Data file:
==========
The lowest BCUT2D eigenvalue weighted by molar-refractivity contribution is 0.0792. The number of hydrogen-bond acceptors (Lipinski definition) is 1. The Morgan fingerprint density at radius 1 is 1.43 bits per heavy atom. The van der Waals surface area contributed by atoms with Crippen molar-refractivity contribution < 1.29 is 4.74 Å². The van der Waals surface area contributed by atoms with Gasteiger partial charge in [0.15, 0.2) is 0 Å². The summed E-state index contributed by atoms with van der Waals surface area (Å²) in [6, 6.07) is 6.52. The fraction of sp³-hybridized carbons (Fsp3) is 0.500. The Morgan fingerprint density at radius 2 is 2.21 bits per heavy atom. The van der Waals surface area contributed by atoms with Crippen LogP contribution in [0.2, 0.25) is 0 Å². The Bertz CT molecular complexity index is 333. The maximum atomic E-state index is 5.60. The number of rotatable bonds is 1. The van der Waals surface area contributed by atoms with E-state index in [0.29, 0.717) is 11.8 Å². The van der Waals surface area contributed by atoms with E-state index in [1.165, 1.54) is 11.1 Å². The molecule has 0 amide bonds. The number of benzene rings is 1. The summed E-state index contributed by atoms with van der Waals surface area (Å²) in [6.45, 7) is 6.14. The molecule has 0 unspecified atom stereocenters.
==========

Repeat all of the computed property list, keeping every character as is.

The lowest BCUT2D eigenvalue weighted by molar-refractivity contribution is 0.0792. The number of hydrogen-bond acceptors (Lipinski definition) is 1. The Morgan fingerprint density at radius 1 is 1.43 bits per heavy atom. The van der Waals surface area contributed by atoms with Crippen molar-refractivity contribution < 1.29 is 4.74 Å². The van der Waals surface area contributed by atoms with Gasteiger partial charge in [0.15, 0.2) is 0 Å². The summed E-state index contributed by atoms with van der Waals surface area (Å²) in [6, 6.07) is 6.52. The fraction of sp³-hybridized carbons (Fsp3) is 0.500. The Morgan fingerprint density at radius 2 is 2.21 bits per heavy atom. The van der Waals surface area contributed by atoms with Crippen LogP contribution in [0.2, 0.25) is 0 Å². The Bertz CT molecular complexity index is 333. The maximum atomic E-state index is 5.60. The number of rotatable bonds is 1. The van der Waals surface area contributed by atoms with E-state index in [0.29, 0.717) is 11.8 Å². The van der Waals surface area contributed by atoms with E-state index in [1.165, 1.54) is 11.1 Å². The molecule has 0 amide bonds. The number of benzene rings is 1. The summed E-state index contributed by atoms with van der Waals surface area (Å²) in [6.45, 7) is 6.14. The molecule has 0 unspecified atom stereocenters.